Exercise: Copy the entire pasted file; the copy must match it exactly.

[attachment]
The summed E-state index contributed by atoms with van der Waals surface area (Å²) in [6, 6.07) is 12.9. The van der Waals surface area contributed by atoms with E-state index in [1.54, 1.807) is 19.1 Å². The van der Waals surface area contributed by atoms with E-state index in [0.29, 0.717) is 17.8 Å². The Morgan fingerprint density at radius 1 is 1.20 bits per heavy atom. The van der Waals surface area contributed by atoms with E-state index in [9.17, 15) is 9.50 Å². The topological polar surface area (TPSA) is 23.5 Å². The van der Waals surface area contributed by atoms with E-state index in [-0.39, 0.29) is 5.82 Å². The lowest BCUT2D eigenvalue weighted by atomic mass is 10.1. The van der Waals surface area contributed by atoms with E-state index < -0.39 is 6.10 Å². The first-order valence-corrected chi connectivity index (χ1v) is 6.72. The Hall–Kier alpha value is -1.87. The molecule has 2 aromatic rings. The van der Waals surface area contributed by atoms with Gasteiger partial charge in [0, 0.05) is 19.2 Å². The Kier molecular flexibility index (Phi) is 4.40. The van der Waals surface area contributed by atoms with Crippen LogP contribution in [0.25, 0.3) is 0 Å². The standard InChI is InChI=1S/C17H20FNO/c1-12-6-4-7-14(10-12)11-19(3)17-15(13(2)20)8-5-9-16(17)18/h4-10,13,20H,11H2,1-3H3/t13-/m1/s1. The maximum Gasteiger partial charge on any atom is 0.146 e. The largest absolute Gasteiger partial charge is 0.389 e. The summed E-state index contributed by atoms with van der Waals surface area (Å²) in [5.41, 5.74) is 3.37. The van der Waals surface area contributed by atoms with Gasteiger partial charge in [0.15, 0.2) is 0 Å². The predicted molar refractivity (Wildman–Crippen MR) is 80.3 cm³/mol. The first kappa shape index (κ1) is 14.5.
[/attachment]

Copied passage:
The summed E-state index contributed by atoms with van der Waals surface area (Å²) in [6, 6.07) is 12.9. The van der Waals surface area contributed by atoms with E-state index in [1.54, 1.807) is 19.1 Å². The van der Waals surface area contributed by atoms with E-state index in [0.29, 0.717) is 17.8 Å². The Morgan fingerprint density at radius 1 is 1.20 bits per heavy atom. The van der Waals surface area contributed by atoms with E-state index in [9.17, 15) is 9.50 Å². The topological polar surface area (TPSA) is 23.5 Å². The van der Waals surface area contributed by atoms with E-state index in [-0.39, 0.29) is 5.82 Å². The lowest BCUT2D eigenvalue weighted by atomic mass is 10.1. The van der Waals surface area contributed by atoms with E-state index < -0.39 is 6.10 Å². The first-order valence-corrected chi connectivity index (χ1v) is 6.72. The Hall–Kier alpha value is -1.87. The molecule has 2 aromatic rings. The van der Waals surface area contributed by atoms with Gasteiger partial charge in [0, 0.05) is 19.2 Å². The Kier molecular flexibility index (Phi) is 4.40. The van der Waals surface area contributed by atoms with Crippen LogP contribution in [0.25, 0.3) is 0 Å². The standard InChI is InChI=1S/C17H20FNO/c1-12-6-4-7-14(10-12)11-19(3)17-15(13(2)20)8-5-9-16(17)18/h4-10,13,20H,11H2,1-3H3/t13-/m1/s1. The maximum Gasteiger partial charge on any atom is 0.146 e. The largest absolute Gasteiger partial charge is 0.389 e. The summed E-state index contributed by atoms with van der Waals surface area (Å²) in [5.41, 5.74) is 3.37. The van der Waals surface area contributed by atoms with Gasteiger partial charge in [0.15, 0.2) is 0 Å². The predicted molar refractivity (Wildman–Crippen MR) is 80.3 cm³/mol. The first kappa shape index (κ1) is 14.5.